Friday, May 8, 2015

The Bicycle Wheel

You know how after you hear so many stories of someone that, at some point, you start to begin to believe you know that person too?  Even if you've never met them?  That was kind of like how it was with Jobst Brandt.  I never met him.  Never corresponded with him.  But there's a connection.  I bought his book The Bicycle Wheel long ago in the mid '80s.  Read it cover to cover, inside out, many times.  It's not how I learned to build wheels - that was a result of Chuck Hoefer's mentorship at Pacific Coast Cycles in the late '80s.  The two were very complementary in my understanding of the wheel and my love of building wheels.  

Then there all of his many postings on threads.  I never participated in those - not enough time to keep up on that.  But I did read a lot of his posts when I was researching some aspect of the bicycle.  His posts always intrigued me.  Brash, knowing, opinionated, never quavering.  I like to feel that some form of flexibility is good in most aspects of bike mechanics and life in general.  

And then there were the infamous "Jobst Rides."  Rides of 100 miles of more on 70s/80s era road bikes with a lot of off-road riding and a lot of off the road bushwhacking.  Character shaping.  Those souls who braved those rides with him learned a lot about themselves and their abilities over the course of many hours on the bike.  Lessons held tight for these past 30+ years.  

Nope, I never knew Jobst.  But, I've got friends who have some great stories about him.  My co-host on KWMR's Bakersfield & Beyond radio show, Amanda Eichstaedt, used to manage Palo Alto Bicycles back in the 90s and Jobst would cruise into the shop on his big yellow bike and tell her what for.  Amanda writes:

"Jobst was great. It was the Palo Alto Bicycles mail order catalog that hooked me in many ways to bicycling when I was growing up in Tacoma and riding my bike. Many years later I became the manager of Palo Alto Bicycles and Jobst was a frequent visitor to the shop. He was very close friends with the owners, Bud and Neil Hoffacker. Jobst liked to tell me what I should do. It was maddening, but I learned some great nuggets from him. He was the one to explain to me in detail why a person is more likely to get a flat tire when conditions are wet by bringing in some surgical tubing and a razor blade and having me try to cut the tubing both dry and wet - try it.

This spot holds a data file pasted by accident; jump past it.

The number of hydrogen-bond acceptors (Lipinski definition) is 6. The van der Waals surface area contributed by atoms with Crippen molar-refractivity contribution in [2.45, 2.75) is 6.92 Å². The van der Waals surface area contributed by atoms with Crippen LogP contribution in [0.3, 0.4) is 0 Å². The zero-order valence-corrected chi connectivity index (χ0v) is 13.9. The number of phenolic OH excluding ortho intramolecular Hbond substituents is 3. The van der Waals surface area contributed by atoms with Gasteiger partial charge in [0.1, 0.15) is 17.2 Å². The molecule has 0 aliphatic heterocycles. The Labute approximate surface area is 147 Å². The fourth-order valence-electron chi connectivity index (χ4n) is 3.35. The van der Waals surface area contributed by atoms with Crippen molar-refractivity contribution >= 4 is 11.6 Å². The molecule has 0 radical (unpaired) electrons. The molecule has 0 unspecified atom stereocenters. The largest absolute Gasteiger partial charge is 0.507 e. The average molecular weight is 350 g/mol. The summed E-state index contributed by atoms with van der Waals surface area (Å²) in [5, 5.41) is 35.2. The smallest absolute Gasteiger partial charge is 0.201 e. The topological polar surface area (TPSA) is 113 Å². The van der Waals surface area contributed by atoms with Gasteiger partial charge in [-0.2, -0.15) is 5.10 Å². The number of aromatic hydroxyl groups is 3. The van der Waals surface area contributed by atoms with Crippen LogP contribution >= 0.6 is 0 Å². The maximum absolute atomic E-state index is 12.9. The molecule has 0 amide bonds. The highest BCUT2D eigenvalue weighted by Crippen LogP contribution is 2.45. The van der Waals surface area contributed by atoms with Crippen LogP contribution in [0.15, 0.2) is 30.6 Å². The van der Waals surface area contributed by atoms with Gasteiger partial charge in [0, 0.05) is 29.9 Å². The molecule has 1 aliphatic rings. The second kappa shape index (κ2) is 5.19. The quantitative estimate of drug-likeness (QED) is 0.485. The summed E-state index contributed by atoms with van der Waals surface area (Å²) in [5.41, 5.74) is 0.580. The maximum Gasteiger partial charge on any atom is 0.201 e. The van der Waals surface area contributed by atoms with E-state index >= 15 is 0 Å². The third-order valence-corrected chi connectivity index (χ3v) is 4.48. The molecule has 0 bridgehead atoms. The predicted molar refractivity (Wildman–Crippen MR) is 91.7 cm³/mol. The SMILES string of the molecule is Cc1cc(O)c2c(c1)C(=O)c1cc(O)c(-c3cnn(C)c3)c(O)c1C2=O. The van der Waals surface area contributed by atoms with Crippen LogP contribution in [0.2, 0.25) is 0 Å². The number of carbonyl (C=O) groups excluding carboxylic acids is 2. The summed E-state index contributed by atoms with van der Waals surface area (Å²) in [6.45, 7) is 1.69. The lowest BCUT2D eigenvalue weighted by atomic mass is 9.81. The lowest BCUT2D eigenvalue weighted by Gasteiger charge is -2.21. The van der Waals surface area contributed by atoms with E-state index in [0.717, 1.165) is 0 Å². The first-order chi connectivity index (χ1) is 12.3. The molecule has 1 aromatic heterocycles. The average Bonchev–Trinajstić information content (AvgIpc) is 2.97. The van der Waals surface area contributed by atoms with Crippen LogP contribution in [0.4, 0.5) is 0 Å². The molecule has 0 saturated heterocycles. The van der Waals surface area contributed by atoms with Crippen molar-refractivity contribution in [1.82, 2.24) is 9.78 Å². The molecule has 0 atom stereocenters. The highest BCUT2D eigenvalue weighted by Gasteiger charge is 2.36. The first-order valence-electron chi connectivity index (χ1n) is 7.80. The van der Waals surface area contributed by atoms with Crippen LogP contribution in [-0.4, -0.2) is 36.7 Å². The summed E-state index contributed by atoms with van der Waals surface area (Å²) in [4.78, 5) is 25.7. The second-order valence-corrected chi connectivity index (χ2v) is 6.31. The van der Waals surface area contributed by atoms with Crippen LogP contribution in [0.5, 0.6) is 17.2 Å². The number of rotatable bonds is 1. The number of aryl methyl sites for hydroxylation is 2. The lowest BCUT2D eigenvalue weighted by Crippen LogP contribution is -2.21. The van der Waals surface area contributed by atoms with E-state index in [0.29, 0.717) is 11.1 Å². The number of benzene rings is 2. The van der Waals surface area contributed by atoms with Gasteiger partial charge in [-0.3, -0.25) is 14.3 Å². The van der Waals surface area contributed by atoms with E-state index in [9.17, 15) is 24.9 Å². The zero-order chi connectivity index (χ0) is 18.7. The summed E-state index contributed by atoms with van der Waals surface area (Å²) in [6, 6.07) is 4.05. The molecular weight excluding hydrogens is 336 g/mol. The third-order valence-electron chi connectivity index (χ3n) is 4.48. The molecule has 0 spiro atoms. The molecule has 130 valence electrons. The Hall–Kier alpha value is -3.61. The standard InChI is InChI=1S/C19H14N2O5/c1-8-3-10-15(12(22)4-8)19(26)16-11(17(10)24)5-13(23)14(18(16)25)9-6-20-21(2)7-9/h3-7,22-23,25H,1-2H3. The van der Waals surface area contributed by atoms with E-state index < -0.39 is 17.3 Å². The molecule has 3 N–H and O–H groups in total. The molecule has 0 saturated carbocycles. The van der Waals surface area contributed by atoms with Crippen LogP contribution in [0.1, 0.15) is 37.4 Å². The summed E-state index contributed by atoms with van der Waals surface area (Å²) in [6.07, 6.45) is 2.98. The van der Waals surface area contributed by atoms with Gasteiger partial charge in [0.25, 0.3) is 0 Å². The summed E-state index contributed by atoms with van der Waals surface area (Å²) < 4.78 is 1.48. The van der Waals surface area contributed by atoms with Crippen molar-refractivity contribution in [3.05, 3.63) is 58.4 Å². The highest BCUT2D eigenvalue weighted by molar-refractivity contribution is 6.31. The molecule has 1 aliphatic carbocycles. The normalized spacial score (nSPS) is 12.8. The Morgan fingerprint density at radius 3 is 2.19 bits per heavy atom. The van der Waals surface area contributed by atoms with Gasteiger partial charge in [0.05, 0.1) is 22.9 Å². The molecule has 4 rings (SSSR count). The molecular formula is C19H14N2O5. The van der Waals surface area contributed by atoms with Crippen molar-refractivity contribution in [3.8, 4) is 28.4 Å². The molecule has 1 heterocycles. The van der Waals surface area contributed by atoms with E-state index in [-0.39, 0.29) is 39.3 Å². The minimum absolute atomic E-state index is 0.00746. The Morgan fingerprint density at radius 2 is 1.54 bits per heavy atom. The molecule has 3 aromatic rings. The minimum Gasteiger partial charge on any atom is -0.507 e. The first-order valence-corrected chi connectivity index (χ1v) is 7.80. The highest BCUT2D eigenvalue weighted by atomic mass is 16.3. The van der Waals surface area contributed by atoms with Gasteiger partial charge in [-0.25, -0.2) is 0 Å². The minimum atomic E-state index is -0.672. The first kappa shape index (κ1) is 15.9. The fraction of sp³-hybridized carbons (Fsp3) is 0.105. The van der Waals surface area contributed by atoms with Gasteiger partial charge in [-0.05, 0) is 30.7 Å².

He also had the most amazing sweater. He told me the story of his sweater once. His ex-wife had knitted him the sweater out of the most gorgeous green wool. He did not like how the sweater fit so he took it to someone else and had it unraveled and re-knitted. At least that is how I recall the story. I also figured out how to get him off my back when he would come into the shop and fuss at me. I kept suggesting that I come over to his house and help him sort his many slides and photos that were used in the old PAB catalog. All I had to do was try to set a date for the meeting to sort the photos and he was gone like lightning! What a character, with his big yellow bike and long legs riding all over the place. I'm glad I knew you Jobst!"

A poem for Jobst from Amanda:
Big yellow bike
Conundrum, not a word you would use in your book
True rolling resistance
Brown corduroy trousers
Green sweater
Alps pedaling summit shooter
In my shop, the display cases I have came from Palo Alto Bicycles by way of Jock Boyer's shop.  According to Amanda, it's likely that Jobst gave her the flat tire in the wet story over one of these cases.  This link to a Bicycle Retailer obituary on Jobst is a good read - and the comments after the article from people who actually knew him are a great insight. 

I'm glad I knew about you, Jobst.  Jobst died May 6, 2015 at 80 years of age.

The Palo Alto Bicycles display case.

(What's playing:  The Specials Too Much Too Young)

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